Soft landing tipped, despite end of mining boom and fewer jobs

Australia is likely to make a soft landing as the mining investment boom ends, with a long period of low interest rates prompting consumer spending and home building to fill the gap, according to influential economic think tank Deloitte Access Economics.

Australia is likely to make a soft landing as the mining investment boom ends, with a long period of low interest rates prompting consumer spending and home building to fill the gap, according to influential economic think tank Deloitte Access Economics.

Deloitte, which works closely with the mining industry, predicts mining investment will keep rising longer than the Reserve Bank forecasts. It says the boom is unlikely to peak before Christmas, and mining investment will slow next year rather than fall off a cliff.

But the company's director, Chris Richardson, conceded that a mining bust could not be ruled out - and if other mining companies followed the lead of Woodside, which was scrapping its $43 billion Browse Basin project, "a pretty big pothole could loom from the middle of 2014 onwards".

It forecasts that West Australia will be hit hardest, even in a benign scenario. In 2013-14 Queensland will replace it as Australia's engine of growth, and by 2015-16 it expects even Tasmania to be outgrowing WA. NSW and Victoria are forecast to continue growing about half a percentage point slower than the national growth rate, but the only state or territory it believes is in danger of recession is the ACT, which it predicts will be hit hard by post-election spending cuts.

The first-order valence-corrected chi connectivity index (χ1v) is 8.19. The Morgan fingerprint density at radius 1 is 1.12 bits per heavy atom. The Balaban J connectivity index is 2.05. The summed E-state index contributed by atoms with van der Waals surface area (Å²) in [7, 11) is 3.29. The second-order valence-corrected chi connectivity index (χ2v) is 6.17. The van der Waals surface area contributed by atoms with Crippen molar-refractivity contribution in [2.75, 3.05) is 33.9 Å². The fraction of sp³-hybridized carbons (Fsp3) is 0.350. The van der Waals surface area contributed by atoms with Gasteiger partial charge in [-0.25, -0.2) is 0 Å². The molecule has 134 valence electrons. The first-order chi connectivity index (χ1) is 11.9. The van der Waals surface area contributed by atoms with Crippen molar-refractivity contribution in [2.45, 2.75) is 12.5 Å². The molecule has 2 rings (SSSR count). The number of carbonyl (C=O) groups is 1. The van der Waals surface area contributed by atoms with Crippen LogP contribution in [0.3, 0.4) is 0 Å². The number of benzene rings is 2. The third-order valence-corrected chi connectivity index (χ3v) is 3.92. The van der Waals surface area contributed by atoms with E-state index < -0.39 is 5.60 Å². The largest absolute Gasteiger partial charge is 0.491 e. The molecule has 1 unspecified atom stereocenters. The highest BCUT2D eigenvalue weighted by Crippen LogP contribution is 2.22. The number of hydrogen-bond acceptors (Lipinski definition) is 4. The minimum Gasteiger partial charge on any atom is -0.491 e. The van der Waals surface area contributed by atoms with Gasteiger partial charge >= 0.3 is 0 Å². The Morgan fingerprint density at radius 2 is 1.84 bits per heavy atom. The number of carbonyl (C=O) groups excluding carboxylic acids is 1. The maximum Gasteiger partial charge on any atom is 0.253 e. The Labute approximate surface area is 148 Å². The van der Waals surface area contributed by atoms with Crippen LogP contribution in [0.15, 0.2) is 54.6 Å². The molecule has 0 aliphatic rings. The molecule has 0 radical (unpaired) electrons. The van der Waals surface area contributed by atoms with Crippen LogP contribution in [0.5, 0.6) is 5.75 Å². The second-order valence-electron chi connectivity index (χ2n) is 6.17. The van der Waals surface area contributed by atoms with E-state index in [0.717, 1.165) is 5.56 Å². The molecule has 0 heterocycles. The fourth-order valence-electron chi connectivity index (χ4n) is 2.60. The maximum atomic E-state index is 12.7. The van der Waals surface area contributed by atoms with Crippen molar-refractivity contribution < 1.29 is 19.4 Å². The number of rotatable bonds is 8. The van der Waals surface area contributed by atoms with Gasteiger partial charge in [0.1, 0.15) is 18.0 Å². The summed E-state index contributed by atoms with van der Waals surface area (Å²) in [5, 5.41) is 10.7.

The latest Access Business Outlook, released on Tuesday, forecasts growth to remain a bit below trend until 2015-16 before rising.

Job growth would also remain subdued, with a net 40,000 manufacturing jobs to go in the next three years, but unemployment would remain about the same as older workers retire rather than joining the dole queues.

It warns that workforce participation might have peaked for all time in 2010, when 65.9 per cent of adults either had a job or were looking for one. That would have serious implications for potential growth rates. Access warns that "demographic destiny" is against us. "An ageing workforce remains a key to understanding what's going on in the job markets."

Australia has now passed "the key inflection point" where the negative effects of an ageing population outweigh the positive impact of increasing participation, it says.

With the economy hitting "increasing headwinds", men in particular are dropping out of the workforce, it said. "Chances are, we'll look back on 2010 as the highwater mark for the willingness to work in Australia. It was a time when the economy was healthy, and even more importantly, there were heaps of boomers working."

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